Valuing Your Time as a Physician: Part 2

Do I need another medical assistant?

This is one of the top 10 questions I receive as a medical consultant, and my answer is always the same:

  1. Are you doing things that you are not required to do as a physician?
  2. Do you ever find yourself saying:
    • Crap! I forgot to do that.
    • I am running late.
    • I will do that test later.
    • I will dispense those wound care supplies on the next visit.
    • I have 3 hours of charting to do.
    • Why is my bank balance so low?

Chances are you need another medical assistant and/or protocols.

How can I possibly afford another medical assistant?

My answer is, how can you not afford one?  There are so many missed opportunity costs when a physician tries to do it all.

  • How many biopsies did you put off until the next visit?
  • How many braces and products did you not dispense because of time?
  • How many things did you forget to do?
  • How many times did patients not pay at the time of service, and you never received a dime?
  • How many MA’s quit because they were burnt out.

Physicians lose money all the time due to inefficiency and poorly-run offices.  Not collecting a patient’s deductible, not dispensing a month’s supply of wound care supplies, not dispensing a brace; all those things quickly pay for a medical assistant or two… or three. Medical assistants can soon pay for themselves.

How many medical assistants do I need?

There should always be more medical assistants than physicians—if medical assistants are doing everything they are trained to do, and the doctor is doing ONLY what they are required to do.

A medical assistant will spend at least twice the amount of time with a patient than the physician.  It only makes mathematical sense that there are more MAs than physicians.

In most cases, a doctor’s office with a high procedure rate should have as many MA’s as treatment rooms that are being used.  The MA should take the patient back, do x-rays, set up for biopsies, equipment needed, lab orders, consent forms, any DME supplies that could be dispensed, pull injections, and set up all procedure trays before the physician enters the room. Then the MA should stay with the physician to assist and document care.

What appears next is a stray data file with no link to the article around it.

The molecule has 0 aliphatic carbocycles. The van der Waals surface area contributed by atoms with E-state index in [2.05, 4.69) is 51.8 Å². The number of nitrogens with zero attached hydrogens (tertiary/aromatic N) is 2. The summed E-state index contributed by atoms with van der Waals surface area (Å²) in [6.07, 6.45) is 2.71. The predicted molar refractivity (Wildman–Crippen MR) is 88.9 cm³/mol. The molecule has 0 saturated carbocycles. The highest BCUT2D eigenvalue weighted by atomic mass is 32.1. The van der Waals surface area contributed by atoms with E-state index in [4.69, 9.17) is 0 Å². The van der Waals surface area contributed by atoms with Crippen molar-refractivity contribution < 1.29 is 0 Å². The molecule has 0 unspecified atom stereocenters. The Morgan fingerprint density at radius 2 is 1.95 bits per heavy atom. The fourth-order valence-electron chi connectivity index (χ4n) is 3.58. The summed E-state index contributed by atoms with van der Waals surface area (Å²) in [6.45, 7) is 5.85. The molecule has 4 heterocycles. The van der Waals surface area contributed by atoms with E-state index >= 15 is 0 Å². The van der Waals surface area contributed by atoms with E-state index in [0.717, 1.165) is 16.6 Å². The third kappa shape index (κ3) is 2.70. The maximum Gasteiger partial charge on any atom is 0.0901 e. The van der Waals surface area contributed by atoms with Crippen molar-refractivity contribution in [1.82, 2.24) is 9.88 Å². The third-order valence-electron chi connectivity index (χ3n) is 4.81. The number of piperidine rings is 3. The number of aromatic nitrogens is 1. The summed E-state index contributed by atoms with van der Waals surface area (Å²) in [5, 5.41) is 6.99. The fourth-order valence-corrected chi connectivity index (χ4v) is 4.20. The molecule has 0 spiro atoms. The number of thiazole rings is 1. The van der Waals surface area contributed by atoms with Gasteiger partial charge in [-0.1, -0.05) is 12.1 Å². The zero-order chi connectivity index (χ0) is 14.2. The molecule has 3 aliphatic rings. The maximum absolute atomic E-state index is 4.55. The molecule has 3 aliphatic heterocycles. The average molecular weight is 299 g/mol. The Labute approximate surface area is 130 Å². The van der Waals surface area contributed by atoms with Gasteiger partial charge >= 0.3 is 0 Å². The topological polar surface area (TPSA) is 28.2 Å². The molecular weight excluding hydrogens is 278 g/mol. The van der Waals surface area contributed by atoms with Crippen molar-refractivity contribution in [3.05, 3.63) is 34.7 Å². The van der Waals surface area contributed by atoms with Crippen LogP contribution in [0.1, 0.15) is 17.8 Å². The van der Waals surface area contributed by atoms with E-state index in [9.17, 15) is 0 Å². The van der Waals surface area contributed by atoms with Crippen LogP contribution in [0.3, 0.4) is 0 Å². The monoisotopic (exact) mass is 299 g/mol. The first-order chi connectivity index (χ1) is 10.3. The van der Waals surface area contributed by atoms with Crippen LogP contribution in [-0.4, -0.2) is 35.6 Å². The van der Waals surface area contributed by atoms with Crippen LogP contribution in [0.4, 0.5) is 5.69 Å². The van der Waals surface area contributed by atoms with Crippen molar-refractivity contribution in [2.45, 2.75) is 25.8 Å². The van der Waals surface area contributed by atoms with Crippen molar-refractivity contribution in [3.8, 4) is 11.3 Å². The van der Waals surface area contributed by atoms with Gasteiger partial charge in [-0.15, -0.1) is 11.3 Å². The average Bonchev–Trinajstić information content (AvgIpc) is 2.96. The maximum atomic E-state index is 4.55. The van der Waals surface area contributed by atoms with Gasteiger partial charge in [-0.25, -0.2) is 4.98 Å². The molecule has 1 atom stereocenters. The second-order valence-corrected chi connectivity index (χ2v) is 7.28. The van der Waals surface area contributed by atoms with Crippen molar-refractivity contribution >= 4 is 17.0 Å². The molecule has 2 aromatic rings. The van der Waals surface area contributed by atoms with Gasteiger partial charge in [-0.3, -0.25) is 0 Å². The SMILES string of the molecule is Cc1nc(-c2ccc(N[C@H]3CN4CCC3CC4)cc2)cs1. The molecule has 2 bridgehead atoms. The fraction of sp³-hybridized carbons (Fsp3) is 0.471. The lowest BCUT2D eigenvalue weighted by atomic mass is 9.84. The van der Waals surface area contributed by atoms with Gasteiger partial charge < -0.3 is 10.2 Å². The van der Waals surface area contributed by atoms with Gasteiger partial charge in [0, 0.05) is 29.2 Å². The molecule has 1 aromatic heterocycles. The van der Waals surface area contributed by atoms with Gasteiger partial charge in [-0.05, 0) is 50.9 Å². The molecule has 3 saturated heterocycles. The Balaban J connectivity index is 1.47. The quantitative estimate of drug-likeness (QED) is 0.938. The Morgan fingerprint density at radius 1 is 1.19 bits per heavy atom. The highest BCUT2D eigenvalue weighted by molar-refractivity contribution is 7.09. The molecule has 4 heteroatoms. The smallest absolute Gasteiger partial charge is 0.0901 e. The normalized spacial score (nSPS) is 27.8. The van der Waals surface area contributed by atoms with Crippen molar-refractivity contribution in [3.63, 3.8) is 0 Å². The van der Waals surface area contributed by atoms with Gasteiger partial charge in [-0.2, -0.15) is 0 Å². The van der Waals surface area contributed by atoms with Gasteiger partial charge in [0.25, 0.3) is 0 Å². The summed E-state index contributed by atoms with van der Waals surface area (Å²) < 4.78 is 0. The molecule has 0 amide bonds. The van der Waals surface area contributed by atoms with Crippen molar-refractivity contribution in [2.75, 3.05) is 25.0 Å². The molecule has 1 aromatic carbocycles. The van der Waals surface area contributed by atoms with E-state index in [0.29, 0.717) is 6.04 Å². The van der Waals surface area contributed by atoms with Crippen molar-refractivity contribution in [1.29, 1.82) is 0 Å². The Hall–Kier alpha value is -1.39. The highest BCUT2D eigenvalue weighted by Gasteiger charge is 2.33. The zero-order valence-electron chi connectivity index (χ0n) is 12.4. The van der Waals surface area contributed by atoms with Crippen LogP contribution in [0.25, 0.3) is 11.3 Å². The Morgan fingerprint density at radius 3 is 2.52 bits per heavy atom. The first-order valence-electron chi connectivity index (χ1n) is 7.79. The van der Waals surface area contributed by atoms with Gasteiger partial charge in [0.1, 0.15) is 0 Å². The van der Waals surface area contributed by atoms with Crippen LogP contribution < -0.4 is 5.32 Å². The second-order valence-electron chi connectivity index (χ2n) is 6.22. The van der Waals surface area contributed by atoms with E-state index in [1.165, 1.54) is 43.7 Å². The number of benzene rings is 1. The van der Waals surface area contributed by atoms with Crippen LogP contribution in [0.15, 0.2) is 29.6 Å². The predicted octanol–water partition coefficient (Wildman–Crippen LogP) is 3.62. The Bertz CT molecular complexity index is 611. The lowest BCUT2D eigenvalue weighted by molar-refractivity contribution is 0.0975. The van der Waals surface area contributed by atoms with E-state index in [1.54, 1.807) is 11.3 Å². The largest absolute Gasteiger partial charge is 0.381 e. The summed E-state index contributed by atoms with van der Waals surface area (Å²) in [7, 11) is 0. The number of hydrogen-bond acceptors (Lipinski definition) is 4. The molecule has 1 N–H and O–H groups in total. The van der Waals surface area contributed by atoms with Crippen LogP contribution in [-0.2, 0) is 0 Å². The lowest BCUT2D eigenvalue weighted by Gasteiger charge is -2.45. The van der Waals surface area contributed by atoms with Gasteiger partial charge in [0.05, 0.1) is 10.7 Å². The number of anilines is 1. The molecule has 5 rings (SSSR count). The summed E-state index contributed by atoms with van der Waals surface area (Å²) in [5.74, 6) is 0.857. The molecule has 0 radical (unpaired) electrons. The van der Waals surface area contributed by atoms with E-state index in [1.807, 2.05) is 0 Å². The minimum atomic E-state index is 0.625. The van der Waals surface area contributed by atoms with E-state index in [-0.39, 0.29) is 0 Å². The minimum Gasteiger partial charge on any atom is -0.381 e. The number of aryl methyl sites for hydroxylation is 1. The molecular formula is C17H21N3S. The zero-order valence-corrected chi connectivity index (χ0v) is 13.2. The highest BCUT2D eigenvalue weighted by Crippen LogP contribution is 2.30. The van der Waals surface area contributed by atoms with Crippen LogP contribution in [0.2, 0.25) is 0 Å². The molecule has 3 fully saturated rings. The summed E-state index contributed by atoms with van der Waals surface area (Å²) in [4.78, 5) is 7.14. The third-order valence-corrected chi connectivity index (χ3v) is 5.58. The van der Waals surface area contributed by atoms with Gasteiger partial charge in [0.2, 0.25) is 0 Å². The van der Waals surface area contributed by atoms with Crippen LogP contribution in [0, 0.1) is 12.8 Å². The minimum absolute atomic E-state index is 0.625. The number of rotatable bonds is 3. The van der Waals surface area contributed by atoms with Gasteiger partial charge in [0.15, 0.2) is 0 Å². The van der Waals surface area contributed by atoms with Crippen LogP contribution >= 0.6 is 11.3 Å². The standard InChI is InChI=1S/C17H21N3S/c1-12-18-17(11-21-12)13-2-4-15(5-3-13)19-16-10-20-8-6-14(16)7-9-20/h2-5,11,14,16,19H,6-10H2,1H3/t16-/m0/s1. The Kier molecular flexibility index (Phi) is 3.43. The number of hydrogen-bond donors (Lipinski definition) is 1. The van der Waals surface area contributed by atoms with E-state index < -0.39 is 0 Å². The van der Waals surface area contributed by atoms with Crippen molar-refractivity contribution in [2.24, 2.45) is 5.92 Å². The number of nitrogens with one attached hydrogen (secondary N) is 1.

After the physician leaves the room an MA can wrap the foot, dispense braces, dispense wound care supplies and products, go over post-op instructions and good shoes, scan for orthotics, take cast of AFO’s, apply total contact casts, schedule the next visit, go over insurance information, answer any questions a patient has, and finish the office note.

Doing all this, the MA may be with the patient for an hour, while the physician can be in the room only 5-10 minutes.

Am I overstaffed?

Occasionally I visit an office that is overstaffed.  Yes, during clinic hours, you may need 6-8 staff members with one physician.  But, if the physician is not in the office, no one needs 6-8 staff members in the office. If you are running with 4 MA’s during clinic time, they are not required when the doctor is doing surgery, or out of the office.

Schedule your employees’ time correctly.

In Conclusion

Let others help you.

You will be much more effective as a physician and as a business owner.  Make your time more valuable and do the things that you love and the things that you are legally required to do as a physician.  Your bank account, employees, and family will thank you.

Do you have a question about protocols or practice management?  Submit your question to Holly Burkman, so she can cover it in a future blog post.

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About the Author

Holly Burkman

Holly is a recognized international speaker and author. Working with her husband to build a medical practice from the ground up, she has handled all aspects of the podiatry field from medical assisting to billing and practice management. Currently, she spends her time as a practice management consultant helping physicians learn how to run successful medical practices by implementing protocols. Holly holds numerous degrees and certificates that give her the credibility to help practices; however, it is the years of personal in-office experience that allow her to offer personalized solutions that make practices profitable again.

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